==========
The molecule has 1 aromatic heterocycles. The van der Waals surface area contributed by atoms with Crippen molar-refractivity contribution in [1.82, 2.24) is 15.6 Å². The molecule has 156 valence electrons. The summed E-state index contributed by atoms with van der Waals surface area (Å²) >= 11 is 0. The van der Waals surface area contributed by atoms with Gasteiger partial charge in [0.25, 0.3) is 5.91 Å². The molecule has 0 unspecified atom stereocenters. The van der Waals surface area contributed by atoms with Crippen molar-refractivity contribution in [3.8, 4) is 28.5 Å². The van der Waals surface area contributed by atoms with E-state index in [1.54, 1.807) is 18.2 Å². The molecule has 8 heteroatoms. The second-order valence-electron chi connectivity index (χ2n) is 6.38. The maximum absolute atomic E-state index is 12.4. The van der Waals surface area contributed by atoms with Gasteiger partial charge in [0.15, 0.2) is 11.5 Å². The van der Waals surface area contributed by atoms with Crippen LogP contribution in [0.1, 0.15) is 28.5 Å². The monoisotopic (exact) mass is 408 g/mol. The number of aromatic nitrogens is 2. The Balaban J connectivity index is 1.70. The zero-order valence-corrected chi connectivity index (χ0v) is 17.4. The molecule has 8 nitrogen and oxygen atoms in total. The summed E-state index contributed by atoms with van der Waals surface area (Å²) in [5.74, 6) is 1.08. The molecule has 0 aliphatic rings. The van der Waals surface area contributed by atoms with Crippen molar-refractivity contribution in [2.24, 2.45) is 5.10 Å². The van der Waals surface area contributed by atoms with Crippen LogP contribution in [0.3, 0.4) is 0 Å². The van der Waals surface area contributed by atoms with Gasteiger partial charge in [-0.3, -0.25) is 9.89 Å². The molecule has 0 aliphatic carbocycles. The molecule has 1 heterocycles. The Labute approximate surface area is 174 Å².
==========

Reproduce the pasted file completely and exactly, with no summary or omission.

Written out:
The molecule has 1 aromatic heterocycles. The van der Waals surface area contributed by atoms with Crippen molar-refractivity contribution in [1.82, 2.24) is 15.6 Å². The molecule has 156 valence electrons. The summed E-state index contributed by atoms with van der Waals surface area (Å²) >= 11 is 0. The van der Waals surface area contributed by atoms with Gasteiger partial charge in [0.25, 0.3) is 5.91 Å². The molecule has 0 unspecified atom stereocenters. The van der Waals surface area contributed by atoms with Crippen molar-refractivity contribution in [3.8, 4) is 28.5 Å². The van der Waals surface area contributed by atoms with E-state index in [1.54, 1.807) is 18.2 Å². The molecule has 8 heteroatoms. The second-order valence-electron chi connectivity index (χ2n) is 6.38. The maximum absolute atomic E-state index is 12.4. The van der Waals surface area contributed by atoms with Gasteiger partial charge in [0.15, 0.2) is 11.5 Å². The van der Waals surface area contributed by atoms with Crippen LogP contribution in [0.1, 0.15) is 28.5 Å². The monoisotopic (exact) mass is 408 g/mol. The number of aromatic nitrogens is 2. The Balaban J connectivity index is 1.70. The zero-order valence-corrected chi connectivity index (χ0v) is 17.4. The molecule has 8 nitrogen and oxygen atoms in total. The summed E-state index contributed by atoms with van der Waals surface area (Å²) in [5.74, 6) is 1.08. The molecule has 0 aliphatic rings. The van der Waals surface area contributed by atoms with Crippen molar-refractivity contribution in [2.24, 2.45) is 5.10 Å². The van der Waals surface area contributed by atoms with Crippen LogP contribution in [0.3, 0.4) is 0 Å². The van der Waals surface area contributed by atoms with Gasteiger partial charge in [-0.3, -0.25) is 9.89 Å². The molecule has 0 aliphatic carbocycles. The molecule has 1 heterocycles. The Labute approximate surface area is 174 Å².